Chad Is Latest Nation To Destroy Illegal Ivory Stockpile

Chad, a country that has seen its elephant population dwindle from 50,000 to 1,500 in the last half-century, has announced that it will join several other countries who have been destroying their ivory stockpiles of late. According to conservation group African Parks, the nation announced plans to burn the ivory on February 21 as part of the Zakouma National Parl's 50th anniversary celebration.

Next week President Déby Itno will lead his cabinet to Zakouma National Park for the burning of over 1.2 tons of ivory that have been stockpiled in Chad over the past five years. The ivory burn signifies Chad's firm commitment to combatting the elephant poaching that has decimated the region's once thriving elephant population.

Chad had previously destroyed its stockpile in 2006, but has accumulated more confiscated ivory since then. The country follows in the wake of several others -- China and the U.S. each crushed a six-ton pile in the past few months, while the Philippines destroyed five tons last June. Last month, Hong Kong announced a plan to incinerate 28 tons over the next two years. And just a week ago, France became the first European country to destroy its stockpile, when it pulverized nearly 3 tons of ivory (a portion of its total) in the shadow of the Eiffel Tower.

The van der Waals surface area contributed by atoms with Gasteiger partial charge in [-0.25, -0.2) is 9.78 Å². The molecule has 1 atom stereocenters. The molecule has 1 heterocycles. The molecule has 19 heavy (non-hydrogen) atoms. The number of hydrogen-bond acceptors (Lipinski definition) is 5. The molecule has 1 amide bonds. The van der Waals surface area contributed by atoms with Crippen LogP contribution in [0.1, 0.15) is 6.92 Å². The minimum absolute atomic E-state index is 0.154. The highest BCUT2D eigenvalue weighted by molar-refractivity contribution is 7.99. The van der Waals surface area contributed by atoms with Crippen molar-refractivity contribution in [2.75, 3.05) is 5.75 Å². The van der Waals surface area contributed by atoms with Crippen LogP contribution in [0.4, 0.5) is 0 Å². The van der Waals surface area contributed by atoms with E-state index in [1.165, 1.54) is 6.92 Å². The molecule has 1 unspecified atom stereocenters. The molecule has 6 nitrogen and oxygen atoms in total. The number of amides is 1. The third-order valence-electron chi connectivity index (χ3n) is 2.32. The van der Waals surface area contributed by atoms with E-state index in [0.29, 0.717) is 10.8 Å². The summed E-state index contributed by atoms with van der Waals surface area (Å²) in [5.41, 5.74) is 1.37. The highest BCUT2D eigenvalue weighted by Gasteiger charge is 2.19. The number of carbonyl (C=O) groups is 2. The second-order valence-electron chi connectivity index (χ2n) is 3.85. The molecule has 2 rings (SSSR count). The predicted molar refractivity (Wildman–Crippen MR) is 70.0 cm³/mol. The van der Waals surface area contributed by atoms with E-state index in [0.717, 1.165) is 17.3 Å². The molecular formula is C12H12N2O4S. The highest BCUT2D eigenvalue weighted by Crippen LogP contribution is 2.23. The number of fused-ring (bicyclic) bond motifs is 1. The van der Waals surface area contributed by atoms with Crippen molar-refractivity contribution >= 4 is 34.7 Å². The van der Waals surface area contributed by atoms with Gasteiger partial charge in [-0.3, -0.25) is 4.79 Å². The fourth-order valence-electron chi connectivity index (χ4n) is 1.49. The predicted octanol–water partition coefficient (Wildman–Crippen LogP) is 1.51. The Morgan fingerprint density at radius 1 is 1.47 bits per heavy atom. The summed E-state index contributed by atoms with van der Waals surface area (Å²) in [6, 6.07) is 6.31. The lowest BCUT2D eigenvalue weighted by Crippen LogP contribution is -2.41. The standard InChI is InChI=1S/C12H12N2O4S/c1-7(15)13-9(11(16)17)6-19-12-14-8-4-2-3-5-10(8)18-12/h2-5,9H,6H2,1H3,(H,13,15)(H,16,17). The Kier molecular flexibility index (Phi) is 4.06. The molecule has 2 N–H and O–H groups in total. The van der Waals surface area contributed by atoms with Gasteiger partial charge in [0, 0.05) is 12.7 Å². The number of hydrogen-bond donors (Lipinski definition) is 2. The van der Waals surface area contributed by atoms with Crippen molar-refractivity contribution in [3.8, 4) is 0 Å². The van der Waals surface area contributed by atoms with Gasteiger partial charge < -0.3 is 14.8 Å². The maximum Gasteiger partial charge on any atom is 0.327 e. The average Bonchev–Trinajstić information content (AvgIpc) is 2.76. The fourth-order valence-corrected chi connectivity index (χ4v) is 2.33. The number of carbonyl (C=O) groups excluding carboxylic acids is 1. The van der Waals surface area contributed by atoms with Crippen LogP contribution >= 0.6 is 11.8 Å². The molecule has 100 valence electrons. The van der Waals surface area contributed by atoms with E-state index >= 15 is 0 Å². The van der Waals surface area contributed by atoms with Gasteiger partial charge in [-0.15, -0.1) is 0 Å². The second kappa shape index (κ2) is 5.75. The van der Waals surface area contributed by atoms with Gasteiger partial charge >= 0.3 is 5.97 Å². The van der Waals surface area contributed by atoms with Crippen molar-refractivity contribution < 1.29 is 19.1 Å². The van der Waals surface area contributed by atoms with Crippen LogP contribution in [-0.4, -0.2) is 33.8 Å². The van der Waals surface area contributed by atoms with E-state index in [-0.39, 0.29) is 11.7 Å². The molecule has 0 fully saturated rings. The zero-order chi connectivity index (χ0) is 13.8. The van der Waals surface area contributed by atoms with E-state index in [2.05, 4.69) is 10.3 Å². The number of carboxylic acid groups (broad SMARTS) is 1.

ACTION GUIDE: Ivory

The ivory trade is the biggest driver of elephant poaching in the world, despite a global CITES ban on the sale of ivory since 1990. In 2012 alone, 22,000 African elephants were killed, often to supply a major consumer demand in Asia, especially in China. To avoid products that could help fuel the ivory trade, check out this guide by the U.S. Fish and Wildlife Service. In the Unites States, there is also concern that "vintage" ivory (not from recent poaching) contributes to the ivory demand, and therefore poaching (see The Nature Conservancy for information about how most antique "legal" ivory is in fact not). To beome active in this issue, you can become in campaigns by World Wildlife Fund, International Fund for Animal Welfare, International Conservation Caucus Foundation.)